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...or rather, if the system doesnt work for you, create your own.

At least that`s the message that the mainstream pop and underground musician community in Lahore seem to be sending. As one writer previously mentioned, Lahore is a city that breathes music. As the culture capital, it`s home to most of the musicians community some of whom — for one reason or the other — eventually end up moving to Karachi.

Our pop industry, barely a little more than two decades old, has time and time again borne the brunt of the political instability that seems to at best cast a perpetual shadow over the country; it`s come to a point when breaking news is no news anymore.

Before we delve into what`s been cooking on the Lahore music scene, understand this Although we have a lot of known and undiscovered talent in this field, we don`t have a stable infrastructure to support it. Where music piracy is a part of life, where most record labels shut down after finding it difficult to survive, and no royalties and a definitive lack of venues to perform in... being a full-time musician comes hand-in-hand with a tough and uncertain life. Add to that the fact that when the mulk kay halaat take a downward spiral, it`s the musicians` community out of the entire entertainment industry that is affected the most. The reason is simple When times are gloomy, so are people. No one wants to celebrate, let alone go and attend a concert.

On the other hand, come what may the fashion industry continues to thrive, predominantly because their events happen behind closed doors for a select audience and their clientele forms an extremely small but influential niche out of the entire population.

Keeping all of the above — and more — in mind, the musicians` community in Lahore has come together to form a system called (drum roll, please)... `The System`. If concerts won`t happen for them, the community will host them themselves.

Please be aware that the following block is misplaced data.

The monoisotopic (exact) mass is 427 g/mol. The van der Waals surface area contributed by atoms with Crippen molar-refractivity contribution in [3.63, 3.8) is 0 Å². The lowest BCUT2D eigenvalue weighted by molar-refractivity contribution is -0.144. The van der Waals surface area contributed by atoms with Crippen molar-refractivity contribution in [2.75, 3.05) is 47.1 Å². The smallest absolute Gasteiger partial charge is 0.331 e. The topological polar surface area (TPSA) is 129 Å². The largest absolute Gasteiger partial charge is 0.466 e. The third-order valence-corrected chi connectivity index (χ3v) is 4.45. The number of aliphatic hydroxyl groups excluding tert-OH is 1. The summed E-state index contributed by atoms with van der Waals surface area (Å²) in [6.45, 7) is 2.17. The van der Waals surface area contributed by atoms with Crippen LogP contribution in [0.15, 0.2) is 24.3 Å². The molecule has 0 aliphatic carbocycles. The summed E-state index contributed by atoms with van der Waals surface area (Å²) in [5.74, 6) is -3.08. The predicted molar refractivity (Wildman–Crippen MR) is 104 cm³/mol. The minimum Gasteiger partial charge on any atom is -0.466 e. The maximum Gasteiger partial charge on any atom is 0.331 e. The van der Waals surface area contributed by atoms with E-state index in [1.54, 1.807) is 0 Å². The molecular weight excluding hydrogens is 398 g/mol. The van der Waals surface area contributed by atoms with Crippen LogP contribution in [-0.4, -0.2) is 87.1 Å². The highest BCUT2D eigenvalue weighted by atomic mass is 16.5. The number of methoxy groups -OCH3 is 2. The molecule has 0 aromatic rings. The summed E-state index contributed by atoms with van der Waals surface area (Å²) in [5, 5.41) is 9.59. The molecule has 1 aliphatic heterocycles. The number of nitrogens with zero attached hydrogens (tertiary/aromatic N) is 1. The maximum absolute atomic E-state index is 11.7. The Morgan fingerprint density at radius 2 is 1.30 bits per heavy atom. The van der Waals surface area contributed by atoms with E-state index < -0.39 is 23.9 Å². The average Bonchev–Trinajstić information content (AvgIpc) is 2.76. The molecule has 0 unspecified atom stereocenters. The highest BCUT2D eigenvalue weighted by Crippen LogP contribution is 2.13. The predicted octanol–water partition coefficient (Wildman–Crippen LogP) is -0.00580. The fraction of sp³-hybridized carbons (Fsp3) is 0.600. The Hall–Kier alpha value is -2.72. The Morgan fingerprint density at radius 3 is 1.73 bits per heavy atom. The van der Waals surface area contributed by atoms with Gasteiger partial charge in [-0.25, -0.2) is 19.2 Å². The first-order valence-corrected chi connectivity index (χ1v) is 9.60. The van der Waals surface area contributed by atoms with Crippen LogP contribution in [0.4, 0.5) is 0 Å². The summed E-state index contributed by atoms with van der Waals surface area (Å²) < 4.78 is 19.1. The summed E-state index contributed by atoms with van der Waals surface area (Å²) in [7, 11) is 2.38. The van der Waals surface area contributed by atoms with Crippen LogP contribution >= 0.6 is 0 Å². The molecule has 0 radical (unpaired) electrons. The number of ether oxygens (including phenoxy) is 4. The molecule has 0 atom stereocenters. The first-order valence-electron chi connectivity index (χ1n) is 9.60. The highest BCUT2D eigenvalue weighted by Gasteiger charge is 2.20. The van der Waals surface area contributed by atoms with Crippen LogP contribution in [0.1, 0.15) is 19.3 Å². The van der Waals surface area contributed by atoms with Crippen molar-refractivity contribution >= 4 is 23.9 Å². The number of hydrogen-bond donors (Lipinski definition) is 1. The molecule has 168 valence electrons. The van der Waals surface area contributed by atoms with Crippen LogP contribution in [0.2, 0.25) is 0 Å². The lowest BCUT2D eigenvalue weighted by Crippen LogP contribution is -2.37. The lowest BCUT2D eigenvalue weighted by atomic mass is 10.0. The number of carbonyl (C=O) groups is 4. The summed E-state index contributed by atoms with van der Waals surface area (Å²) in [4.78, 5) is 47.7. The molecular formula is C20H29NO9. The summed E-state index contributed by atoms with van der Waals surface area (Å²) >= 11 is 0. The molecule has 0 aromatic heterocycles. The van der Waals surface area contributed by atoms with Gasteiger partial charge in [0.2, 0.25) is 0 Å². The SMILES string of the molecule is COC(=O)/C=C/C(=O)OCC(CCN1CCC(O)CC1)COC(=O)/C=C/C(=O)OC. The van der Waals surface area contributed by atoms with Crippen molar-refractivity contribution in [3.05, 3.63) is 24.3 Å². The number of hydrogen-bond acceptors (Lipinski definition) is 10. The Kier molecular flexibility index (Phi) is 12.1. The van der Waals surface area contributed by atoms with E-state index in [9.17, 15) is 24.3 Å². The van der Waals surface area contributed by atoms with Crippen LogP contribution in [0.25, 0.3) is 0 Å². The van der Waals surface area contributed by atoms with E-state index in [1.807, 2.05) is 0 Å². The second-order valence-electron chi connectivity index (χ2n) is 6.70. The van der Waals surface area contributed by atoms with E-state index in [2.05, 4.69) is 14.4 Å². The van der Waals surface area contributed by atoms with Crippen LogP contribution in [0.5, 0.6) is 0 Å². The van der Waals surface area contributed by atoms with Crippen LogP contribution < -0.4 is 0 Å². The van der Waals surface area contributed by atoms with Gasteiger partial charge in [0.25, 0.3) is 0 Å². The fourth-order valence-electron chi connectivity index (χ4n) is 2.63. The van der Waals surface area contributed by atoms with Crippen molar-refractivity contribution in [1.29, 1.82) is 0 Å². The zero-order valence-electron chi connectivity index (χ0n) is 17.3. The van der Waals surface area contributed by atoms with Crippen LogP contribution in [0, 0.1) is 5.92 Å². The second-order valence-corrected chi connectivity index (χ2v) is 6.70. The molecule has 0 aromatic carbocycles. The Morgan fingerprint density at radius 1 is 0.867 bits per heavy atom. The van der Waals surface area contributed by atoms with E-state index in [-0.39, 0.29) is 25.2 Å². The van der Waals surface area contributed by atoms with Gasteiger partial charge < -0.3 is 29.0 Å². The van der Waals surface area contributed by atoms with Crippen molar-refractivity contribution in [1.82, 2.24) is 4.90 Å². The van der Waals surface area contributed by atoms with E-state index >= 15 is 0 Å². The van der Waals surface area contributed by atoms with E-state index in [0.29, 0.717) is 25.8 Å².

The idea is to have regular fortnightly concerts at a small venue in Lahore with a lineup of both mainstream and underground bands. The launch event which was hosted by Farhad Humayun showcased a performance by Co-VEN, Overload featuring Meesha Shafi and the Saieens. Their bassist, Mahmood Rahman, who was injured in a terrible accident several months back, was back on his feet and it was somewhat heartwarming to see him performing with the band again.

At the venue, boxes explaining the concept of `The System` were handed out at the entrance. The inside of the box was lined with text and graphics illustrating the idea. Also being handed out was the latest Co-VEN single as well as Shahzad Hameed`s album, Songs from the Nowhere Land. Shahzad Hameed is a prominent personality in the Lahore music scene having been a part of it since the early `90s. The album, which was launched sometime last year, showcases some of Shahzad`s own work including his popular single, Fish out of Water. Unsatisfied by the product of his talks with various record labels over a span of several months, the musician had decided that he`d much rather release his music independently.

The fact that his and Co-VEN`s music was made available at the venue brings to light another aspect of `The System` Who wouldn`t want to go to a venue where independent music and projects by musicians are made available? This is significant especially considering the fact not every piece of work by an artiste makes it into the mainstream media.

Although right now the concerts are being done free of cost, with arrangements made by Farhad Humayun, some mentioned that eventually sponsors will be welcomed to support the event as well. The launch of `The System` was supported and attended by the community as some of the prominent figures from Lahore`s musicians` community including Ali Azmat, Mekaal Hasan, Fahad Khan, Rakae Jamil, Shahzad Hameed, Haniya Aslam, animator Shehryar Jabbar and Haroon Shahid (Haroon5) among others were present.